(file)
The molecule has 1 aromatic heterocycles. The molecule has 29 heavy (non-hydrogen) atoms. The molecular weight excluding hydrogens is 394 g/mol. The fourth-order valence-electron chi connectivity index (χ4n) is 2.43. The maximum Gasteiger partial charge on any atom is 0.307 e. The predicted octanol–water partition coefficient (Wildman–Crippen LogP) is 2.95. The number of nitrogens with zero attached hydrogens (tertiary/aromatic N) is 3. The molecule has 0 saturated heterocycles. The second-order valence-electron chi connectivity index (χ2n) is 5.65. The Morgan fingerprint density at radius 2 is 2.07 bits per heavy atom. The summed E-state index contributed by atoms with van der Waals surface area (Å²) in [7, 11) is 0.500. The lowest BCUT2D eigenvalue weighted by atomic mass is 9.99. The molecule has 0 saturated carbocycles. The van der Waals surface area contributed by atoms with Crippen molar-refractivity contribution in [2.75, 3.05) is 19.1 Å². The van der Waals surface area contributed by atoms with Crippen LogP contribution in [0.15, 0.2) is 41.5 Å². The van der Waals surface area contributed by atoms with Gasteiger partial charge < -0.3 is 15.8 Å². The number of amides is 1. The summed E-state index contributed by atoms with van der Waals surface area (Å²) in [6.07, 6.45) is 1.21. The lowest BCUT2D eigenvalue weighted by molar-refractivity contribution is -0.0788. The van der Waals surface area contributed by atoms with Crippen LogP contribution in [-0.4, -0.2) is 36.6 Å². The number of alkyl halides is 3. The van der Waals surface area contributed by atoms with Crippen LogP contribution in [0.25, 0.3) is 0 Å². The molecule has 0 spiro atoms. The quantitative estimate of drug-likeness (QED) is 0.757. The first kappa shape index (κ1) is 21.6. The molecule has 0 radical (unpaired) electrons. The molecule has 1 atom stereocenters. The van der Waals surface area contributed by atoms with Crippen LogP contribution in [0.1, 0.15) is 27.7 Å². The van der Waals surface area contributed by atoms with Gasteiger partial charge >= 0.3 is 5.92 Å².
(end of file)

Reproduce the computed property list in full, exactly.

The molecule has 1 aromatic heterocycles. The molecule has 29 heavy (non-hydrogen) atoms. The molecular weight excluding hydrogens is 394 g/mol. The fourth-order valence-electron chi connectivity index (χ4n) is 2.43. The maximum Gasteiger partial charge on any atom is 0.307 e. The predicted octanol–water partition coefficient (Wildman–Crippen LogP) is 2.95. The number of nitrogens with zero attached hydrogens (tertiary/aromatic N) is 3. The molecule has 0 saturated heterocycles. The second-order valence-electron chi connectivity index (χ2n) is 5.65. The Morgan fingerprint density at radius 2 is 2.07 bits per heavy atom. The summed E-state index contributed by atoms with van der Waals surface area (Å²) in [7, 11) is 0.500. The lowest BCUT2D eigenvalue weighted by atomic mass is 9.99. The molecule has 0 saturated carbocycles. The van der Waals surface area contributed by atoms with Crippen molar-refractivity contribution in [2.75, 3.05) is 19.1 Å². The van der Waals surface area contributed by atoms with Crippen LogP contribution in [0.15, 0.2) is 41.5 Å². The van der Waals surface area contributed by atoms with Gasteiger partial charge < -0.3 is 15.8 Å². The number of amides is 1. The summed E-state index contributed by atoms with van der Waals surface area (Å²) in [6.07, 6.45) is 1.21. The lowest BCUT2D eigenvalue weighted by molar-refractivity contribution is -0.0788. The van der Waals surface area contributed by atoms with Crippen LogP contribution in [-0.4, -0.2) is 36.6 Å². The number of alkyl halides is 3. The van der Waals surface area contributed by atoms with Crippen LogP contribution in [0.25, 0.3) is 0 Å². The molecule has 0 spiro atoms. The quantitative estimate of drug-likeness (QED) is 0.757. The first kappa shape index (κ1) is 21.6. The molecule has 0 radical (unpaired) electrons. The molecule has 1 atom stereocenters. The van der Waals surface area contributed by atoms with Crippen LogP contribution in [0.1, 0.15) is 27.7 Å². The van der Waals surface area contributed by atoms with Gasteiger partial charge >= 0.3 is 5.92 Å².